And, I’m not always sure the reason I’m carrying my cross is in the best interest of those it affects. I start questioning my choice; “Do I keep trudging ahead, do I keep trudging ahead but change my path or do I just put the stinkin’ thing down, with a loud, deliberate thunk and admit total confusion and/or defeat to its’ purpose?”

At 10:54 AM, Blogger fran said...

Cathecism of the Catholic Church:

[362] The human person, created in the image of God, is a being at once coproreal and spiritual.. The biblical account expresses this reality in symbolic language when it affirms that "Then the Lord God formed man of dust from the ground, and breathed into his nostrils the breath of life; and man became a living being." Man, whole and entire, is therefore willed by God.

[363] In Sacred Scripture the term "soul" often refers to human life or the entire human person. But "soul" also refers to the innermost aspect of man, that which is of greatest value in him, that by which he is most especially in God's image: "soul" signifies the spiritual principle in man.

[365] The unity of soul and body is so profound that one has to consider the soul to be the "form" of the body: i.e., it is because of its spiritual soul that the body made of matter becomes a living, human body; spirit and matter, in man, are not two natures united, but rather their union forms a single nature.

[367] Sometimes the soul is distinguished from the spirit: St. Paul for instance prays that God may sanctify his people "wholly," with "spirit and soul and body" kept sound and blameless at the Lords's coming. The Church teaches that this distinction does not introduce a duality into the soul. "Spirit" signifies that from creation man is ordered to a supernatural end and that his soul can gratuitously be raised beyond all it deserves to communion with God.

At 12:41 PM, Anonymous Anonymous said...

I agree it is important to remember every day our Lord's horrific death on the cross. About one year ago, I was given a small silver crucifix on a a chain. I wear it every day and often forget I am wearing it.

However, it has been amazing to observe others' reaction to it. I have had strangers stare at it and then encountered hostility. People who I know casually.....look at it and offer advice. Worldly unsolicited advice........Such as "If you ever want to date, you might not want to wear that necklace."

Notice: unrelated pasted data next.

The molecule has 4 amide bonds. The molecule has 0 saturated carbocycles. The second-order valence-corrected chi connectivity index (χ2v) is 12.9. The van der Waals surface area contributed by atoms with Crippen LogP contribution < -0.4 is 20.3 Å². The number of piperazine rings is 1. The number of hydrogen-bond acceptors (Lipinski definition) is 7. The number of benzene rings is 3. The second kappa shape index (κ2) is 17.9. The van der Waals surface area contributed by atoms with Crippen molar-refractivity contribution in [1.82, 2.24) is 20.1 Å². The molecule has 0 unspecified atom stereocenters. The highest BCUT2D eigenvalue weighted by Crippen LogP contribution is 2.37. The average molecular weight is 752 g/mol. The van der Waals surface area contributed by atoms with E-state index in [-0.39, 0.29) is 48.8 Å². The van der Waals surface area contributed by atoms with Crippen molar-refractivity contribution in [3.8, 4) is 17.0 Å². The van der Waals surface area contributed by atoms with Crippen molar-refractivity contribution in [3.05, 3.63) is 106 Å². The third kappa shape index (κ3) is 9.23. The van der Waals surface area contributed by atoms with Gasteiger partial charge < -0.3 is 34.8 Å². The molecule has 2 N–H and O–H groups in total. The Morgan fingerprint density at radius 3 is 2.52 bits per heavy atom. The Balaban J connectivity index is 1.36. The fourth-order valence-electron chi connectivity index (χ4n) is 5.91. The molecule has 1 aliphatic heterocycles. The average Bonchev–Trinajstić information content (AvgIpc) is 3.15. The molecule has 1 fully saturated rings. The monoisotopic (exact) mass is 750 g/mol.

Sometimes I notice that strangers will smile at me and the crucifix.
They say things like"Have a great day or Have a blessed day."

I used to wear a plain cross. Absolutely no reaction. Wearing the crucifix and all the different reactions does not cease to amaze me. During my lowest moments, I will hold it and remember that Jesus died for me, and I will weep for His suffering.

At 3:15 PM, Blogger CynthiaBC said...

In her homily on this subject matter yesterday, my Lutheran minister noted that unfortunately for many it seems that a cross is just another piece of jewelry, a bit of "bling." She mentioned the story of a parishioner whose only warning that he was about to get mugged was the flash of a cross on his attacker's dark clothing. For the parishioner, the disconnect between the attacker's jewelry and his actions was almost surreal.

At 4:19 PM, Anonymous Anonymous said...

Totally unrelated but...

I love Mary Tull! She's the director of religious ed at SAA, and she just called me to ask about registering my kids for Rel. Ed. She is truly a wonderful human being who makes it easy to want to bring children into the fold. If you have the opportunity to have children learn from her, take it!

At 7:50 PM, Blogger fran said...

Could we have carried the cross that Jesus carried? Could we have carried the cross that Mary carried? In answering those questions, I think most (all?) would agree that our crosses are indeed made of balsa wood, as someone so creatively put it.

"Suffering out of love for God is a signal favor, but we do not realize this. For we thank God for prosperity and take no heed that afflictions would be a much greater grace."
- St. Joseph of Cupertino

"If you suffer as you ought, the cross will become a preicous yoke that Jesus will carry with you."
- St. Louis Grignion de Montfort